Lifestyle & Belief

LGBT games in Russia met by thugs, bomb threats, and official obstruction


The ad hoc opening ceremony to the 'Open Games' in Moscow.


Charles Maynes

After the winter Olympics, Russia is now hosting the “Open Games.”

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This story is based on a radio interview. Listen to the full interview.

The Open Games are athletic events open to all. But they are being organized by LGBT rights groups.

That means they're getting a frosty reception from Russian officialdom.

More than 300 athletes and other participants from 11 countries and from across Russia are gathered in Moscow. Sports include skiing, skating, volleyball, swimming, and tennis. 

An opening ceremony was called off at the last minute after a bomb scare. An impromptu ceremony was instead held at a night-club.

Reporter Charles Maynes was able to find the ceremony after what he called “a bit of a cloak and dagger evening.”

“They’ve also had other problems,” says Maynes. “Some of the venues cancelled on them for the sporting events.”

The organizers say thugs have also chased some participants out of their hostels and hotels.

And according to Maynes, migration officials have also visited some of the Russian athletes from out of town at their hotels.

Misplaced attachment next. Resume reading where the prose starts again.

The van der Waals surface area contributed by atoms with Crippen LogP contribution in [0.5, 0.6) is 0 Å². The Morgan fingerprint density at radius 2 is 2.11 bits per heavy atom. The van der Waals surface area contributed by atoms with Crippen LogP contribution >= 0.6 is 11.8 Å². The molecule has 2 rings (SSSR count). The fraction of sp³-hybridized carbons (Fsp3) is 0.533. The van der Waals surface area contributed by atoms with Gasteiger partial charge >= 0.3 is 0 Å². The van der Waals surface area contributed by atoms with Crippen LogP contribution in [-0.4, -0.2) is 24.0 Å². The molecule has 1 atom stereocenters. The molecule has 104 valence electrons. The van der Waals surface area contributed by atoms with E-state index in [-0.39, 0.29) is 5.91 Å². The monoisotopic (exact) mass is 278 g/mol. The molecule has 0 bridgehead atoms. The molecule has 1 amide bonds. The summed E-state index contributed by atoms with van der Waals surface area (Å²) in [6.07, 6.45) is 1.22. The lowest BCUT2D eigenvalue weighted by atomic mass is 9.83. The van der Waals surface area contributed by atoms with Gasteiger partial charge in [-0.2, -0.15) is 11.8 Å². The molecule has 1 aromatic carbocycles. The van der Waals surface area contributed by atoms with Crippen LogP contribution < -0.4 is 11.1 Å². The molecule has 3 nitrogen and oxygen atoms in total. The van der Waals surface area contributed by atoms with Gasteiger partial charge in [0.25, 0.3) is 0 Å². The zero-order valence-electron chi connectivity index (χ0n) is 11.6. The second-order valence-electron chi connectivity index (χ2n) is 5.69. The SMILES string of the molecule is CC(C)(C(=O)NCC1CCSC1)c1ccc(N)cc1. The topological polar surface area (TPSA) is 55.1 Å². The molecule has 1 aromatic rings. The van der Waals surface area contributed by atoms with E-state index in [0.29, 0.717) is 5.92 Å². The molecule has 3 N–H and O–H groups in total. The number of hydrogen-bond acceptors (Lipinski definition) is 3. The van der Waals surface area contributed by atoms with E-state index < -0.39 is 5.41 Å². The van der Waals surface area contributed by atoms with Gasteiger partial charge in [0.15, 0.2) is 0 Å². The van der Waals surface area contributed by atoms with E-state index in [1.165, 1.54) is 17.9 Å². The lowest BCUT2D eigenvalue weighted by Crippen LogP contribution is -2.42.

Reporter Maynes says it’s not clear if this is all “coming from on high.” In a press release earlier this week, organizers warned they were fearful of a “pogrom” (a violent campaign targeting a minority).

There will also be a variety of educational, advocacy, cultural, and entertainment events. But, the organizers say they are being careful not to violate the controversial Russian law that prohibits exposing minors to gay “propaganda.”

No-one under 18 is allowed to attend any event.

The organizers want to highlight their perception that “assurances of non-discrimination and equal access to sport by the Russian authorities do not extend to anything outside of the Sochi games.”

But the organizers are also worried their message may be drowned out by the drumbeat from the crisis with Ukraine next door.

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    American Olympic diver and author, Greg Louganis, and Russian 'Open Game' organizers


    Charles Maynes